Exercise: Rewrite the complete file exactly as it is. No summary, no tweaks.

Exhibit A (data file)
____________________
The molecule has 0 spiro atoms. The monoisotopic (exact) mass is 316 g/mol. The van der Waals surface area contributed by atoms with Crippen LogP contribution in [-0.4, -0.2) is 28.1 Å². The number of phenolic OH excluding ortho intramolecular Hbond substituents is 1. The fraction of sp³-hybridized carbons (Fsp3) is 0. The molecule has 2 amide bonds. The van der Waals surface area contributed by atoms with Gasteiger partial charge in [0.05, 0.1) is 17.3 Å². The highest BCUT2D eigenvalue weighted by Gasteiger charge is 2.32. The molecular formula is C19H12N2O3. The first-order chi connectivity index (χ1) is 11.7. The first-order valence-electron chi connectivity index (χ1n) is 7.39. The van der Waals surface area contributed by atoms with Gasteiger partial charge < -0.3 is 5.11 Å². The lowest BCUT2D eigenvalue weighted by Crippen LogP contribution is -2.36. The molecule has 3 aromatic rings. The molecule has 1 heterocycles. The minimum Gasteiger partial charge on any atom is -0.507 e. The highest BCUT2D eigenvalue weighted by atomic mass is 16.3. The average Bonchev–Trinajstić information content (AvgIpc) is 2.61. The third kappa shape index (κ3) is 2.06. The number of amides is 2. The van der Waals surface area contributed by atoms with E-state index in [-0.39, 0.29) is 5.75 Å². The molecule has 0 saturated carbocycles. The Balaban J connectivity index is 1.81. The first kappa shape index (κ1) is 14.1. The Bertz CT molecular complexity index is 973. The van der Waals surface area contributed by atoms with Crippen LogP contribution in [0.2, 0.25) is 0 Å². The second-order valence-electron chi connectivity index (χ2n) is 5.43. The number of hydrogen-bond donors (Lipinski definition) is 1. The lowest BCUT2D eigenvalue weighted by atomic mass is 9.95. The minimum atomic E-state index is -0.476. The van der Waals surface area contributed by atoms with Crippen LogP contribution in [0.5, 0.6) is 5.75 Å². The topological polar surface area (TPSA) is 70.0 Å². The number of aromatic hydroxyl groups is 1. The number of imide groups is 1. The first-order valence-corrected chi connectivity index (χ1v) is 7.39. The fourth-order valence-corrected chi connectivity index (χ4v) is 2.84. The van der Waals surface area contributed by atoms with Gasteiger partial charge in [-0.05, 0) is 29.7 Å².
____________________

The molecule has 0 spiro atoms. The monoisotopic (exact) mass is 316 g/mol. The van der Waals surface area contributed by atoms with Crippen LogP contribution in [-0.4, -0.2) is 28.1 Å². The number of phenolic OH excluding ortho intramolecular Hbond substituents is 1. The fraction of sp³-hybridized carbons (Fsp3) is 0. The molecule has 2 amide bonds. The van der Waals surface area contributed by atoms with Gasteiger partial charge in [0.05, 0.1) is 17.3 Å². The highest BCUT2D eigenvalue weighted by Gasteiger charge is 2.32. The molecular formula is C19H12N2O3. The first-order chi connectivity index (χ1) is 11.7. The first-order valence-electron chi connectivity index (χ1n) is 7.39. The van der Waals surface area contributed by atoms with Gasteiger partial charge < -0.3 is 5.11 Å². The lowest BCUT2D eigenvalue weighted by Crippen LogP contribution is -2.36. The molecule has 3 aromatic rings. The molecule has 1 heterocycles. The minimum Gasteiger partial charge on any atom is -0.507 e. The highest BCUT2D eigenvalue weighted by atomic mass is 16.3. The average Bonchev–Trinajstić information content (AvgIpc) is 2.61. The third kappa shape index (κ3) is 2.06. The number of amides is 2. The van der Waals surface area contributed by atoms with E-state index in [-0.39, 0.29) is 5.75 Å². The molecule has 0 saturated carbocycles. The Balaban J connectivity index is 1.81. The first kappa shape index (κ1) is 14.1. The Bertz CT molecular complexity index is 973. The van der Waals surface area contributed by atoms with Crippen LogP contribution in [0.2, 0.25) is 0 Å². The second-order valence-electron chi connectivity index (χ2n) is 5.43. The number of hydrogen-bond donors (Lipinski definition) is 1. The lowest BCUT2D eigenvalue weighted by atomic mass is 9.95. The minimum atomic E-state index is -0.476. The van der Waals surface area contributed by atoms with Crippen LogP contribution in [0.5, 0.6) is 5.75 Å². The topological polar surface area (TPSA) is 70.0 Å². The number of aromatic hydroxyl groups is 1. The number of imide groups is 1. The first-order valence-corrected chi connectivity index (χ1v) is 7.39. The fourth-order valence-corrected chi connectivity index (χ4v) is 2.84. The van der Waals surface area contributed by atoms with Gasteiger partial charge in [-0.05, 0) is 29.7 Å².